Wait, Did Biden Just Praise The Taliban?

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The Taliban has been bad news from the very beginning. And as much as they promise they have changed, their actions speak louder than their words.

We have given them a lot since Biden took office. They now have an entire country to rule – and they’re just waiting for world leaders to recognize them as the rightful government of Afghanistan.

To say that we need to use caution is an understatement. If we give them an inch, they’ll take a mile.

Caution isn’t Biden’s strong suit. Actually, nothing is, but we digress.

It seems that the entire Biden administration can’t figure out how to communicate effectively – or take a hard stance on the Taliban.

Ian McCrary, the U.S. Charge d’Affaires for Afghanistan, thought it would be a good idea to praise the terrorist organization after they have supposedly banned the practice of cultivating opium poppies. “Outlawing the production of narcotics in Afghanistan is a positive first step but enforcement will be key.”

The Taliban has made a lot of promises since coming into power last year. They promised that things would be different this time around, which included offering more freedoms to the women of the country.

Most of those promises haven’t seen the light of day yet. Their promises are empty. They’ll say whatever they think will get them the most praise. It’s in their best interest to play the role of a good government. If world leaders accept them, they gain access to the finances of Afghanistan, sanctions will be lifted, and they can rise to even more power.

We have to see a lot more than outlawing the production of opium poppies before we start believing anything that the Taliban has to say.

When McCrary sent out its tweet, he was met with a significant amount of opposition. Many don’t believe that the edict will actually stop the production of opium. Others believe it to be a lie just so that they can get more money from the international community.

There’s a reason why the Taliban made such a big announcement – and yes, it’s for money. Abdul Salam Hamafi, the deputy prime minister of the Taliban, asked the world for donations so that they could shift the farmland in Afghanistan from poppies to other crops.

At what point do we draw the line? How much money are we supposed to give them? The country has already received a significant amount of money in humanitarian aid – and we’re not even sure if that’s getting to the people. The United Nations has even authorized a request for another $4.4 billion in humanitarian aid.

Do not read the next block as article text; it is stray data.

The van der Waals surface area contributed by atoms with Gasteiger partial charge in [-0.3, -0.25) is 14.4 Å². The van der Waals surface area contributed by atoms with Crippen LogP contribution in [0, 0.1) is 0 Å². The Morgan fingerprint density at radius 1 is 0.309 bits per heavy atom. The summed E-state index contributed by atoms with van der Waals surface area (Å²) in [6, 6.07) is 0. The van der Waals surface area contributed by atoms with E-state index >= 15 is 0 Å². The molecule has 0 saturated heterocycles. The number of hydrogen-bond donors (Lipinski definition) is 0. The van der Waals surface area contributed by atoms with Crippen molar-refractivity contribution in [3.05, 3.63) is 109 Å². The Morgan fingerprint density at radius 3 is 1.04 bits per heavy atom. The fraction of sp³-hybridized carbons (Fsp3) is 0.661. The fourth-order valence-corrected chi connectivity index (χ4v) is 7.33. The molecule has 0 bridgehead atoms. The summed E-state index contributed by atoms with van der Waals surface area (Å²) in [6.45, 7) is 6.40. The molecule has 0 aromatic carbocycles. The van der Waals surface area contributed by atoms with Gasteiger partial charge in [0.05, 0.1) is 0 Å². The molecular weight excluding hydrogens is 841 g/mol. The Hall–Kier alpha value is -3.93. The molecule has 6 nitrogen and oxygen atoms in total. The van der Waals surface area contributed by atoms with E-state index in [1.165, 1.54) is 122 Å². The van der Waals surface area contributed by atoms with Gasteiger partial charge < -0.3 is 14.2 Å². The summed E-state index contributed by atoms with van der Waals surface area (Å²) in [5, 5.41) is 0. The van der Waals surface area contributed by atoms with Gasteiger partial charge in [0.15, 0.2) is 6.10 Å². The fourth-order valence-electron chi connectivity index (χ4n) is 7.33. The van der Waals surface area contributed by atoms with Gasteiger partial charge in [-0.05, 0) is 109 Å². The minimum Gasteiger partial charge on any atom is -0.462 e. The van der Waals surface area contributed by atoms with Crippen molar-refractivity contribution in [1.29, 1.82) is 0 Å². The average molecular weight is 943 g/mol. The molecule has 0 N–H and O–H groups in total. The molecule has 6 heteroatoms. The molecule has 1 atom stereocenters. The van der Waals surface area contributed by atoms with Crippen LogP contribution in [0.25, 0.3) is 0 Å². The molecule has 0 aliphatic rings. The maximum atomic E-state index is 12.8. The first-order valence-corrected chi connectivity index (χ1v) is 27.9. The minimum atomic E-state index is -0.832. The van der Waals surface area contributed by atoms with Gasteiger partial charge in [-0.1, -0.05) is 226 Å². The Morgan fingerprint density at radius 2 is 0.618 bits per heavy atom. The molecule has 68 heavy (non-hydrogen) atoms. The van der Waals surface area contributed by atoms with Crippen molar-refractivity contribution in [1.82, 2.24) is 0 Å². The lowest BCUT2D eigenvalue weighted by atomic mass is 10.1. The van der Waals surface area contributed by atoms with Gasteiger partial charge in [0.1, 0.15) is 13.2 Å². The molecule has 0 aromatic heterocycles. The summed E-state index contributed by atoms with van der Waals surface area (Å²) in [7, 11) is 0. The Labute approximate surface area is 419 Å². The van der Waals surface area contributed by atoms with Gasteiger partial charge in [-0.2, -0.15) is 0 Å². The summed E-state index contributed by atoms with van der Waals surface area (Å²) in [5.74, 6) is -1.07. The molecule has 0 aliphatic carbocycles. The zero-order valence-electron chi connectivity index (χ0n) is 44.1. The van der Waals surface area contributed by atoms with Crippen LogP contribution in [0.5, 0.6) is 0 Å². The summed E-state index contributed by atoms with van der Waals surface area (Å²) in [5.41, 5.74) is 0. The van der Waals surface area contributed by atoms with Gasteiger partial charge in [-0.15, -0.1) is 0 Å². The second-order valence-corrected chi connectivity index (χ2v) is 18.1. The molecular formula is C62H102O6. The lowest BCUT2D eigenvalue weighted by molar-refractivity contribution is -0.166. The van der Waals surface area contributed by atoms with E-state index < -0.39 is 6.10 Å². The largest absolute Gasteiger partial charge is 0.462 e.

According to the UN, 80 percent of the world’s opium products are supplied from Afghanistan. That industry generates close to $2 billion in income. That’s going to be a hard amount of money to replace – which is why many people question whether the Taliban is simply going to stop opioid production.

One of the reasons there’s a national food shortage is because many farmers in Afghanistan have abandoned the idea of growing crops in favor of growing poppies. Throughout the country, poppies are used as a form of currency.

The country is close to mass starvation because the people can’t afford to buy food. They seem too focused on poppies.

A decree came down from Taliban Supreme Leader Haibatullah Akhunzada this past Sunday. It is now strictly prohibited to cultivate poppy. And the punishment will be that the crop will be destroyed and the individual violating the decree will be “treated according to Sharia law.”

It’s not quite that easy, though. What are people supposed to do? How long will it take to grow other crops? As one poppy farmer complained, “Other crops are just not profitable.”

The Taliban is simply saying what they can’t do – there’s no suggestion of what they can do.

As Breitbart reported, “Foreign observers noted the Taliban’s idea of drug rehabilitation was characteristically brutal, with no provisions made for the pain and sickness of withdrawal.”

This is yet again lip service, but our administration is too busy praising the terrorists instead of being able to see the writing on the wall.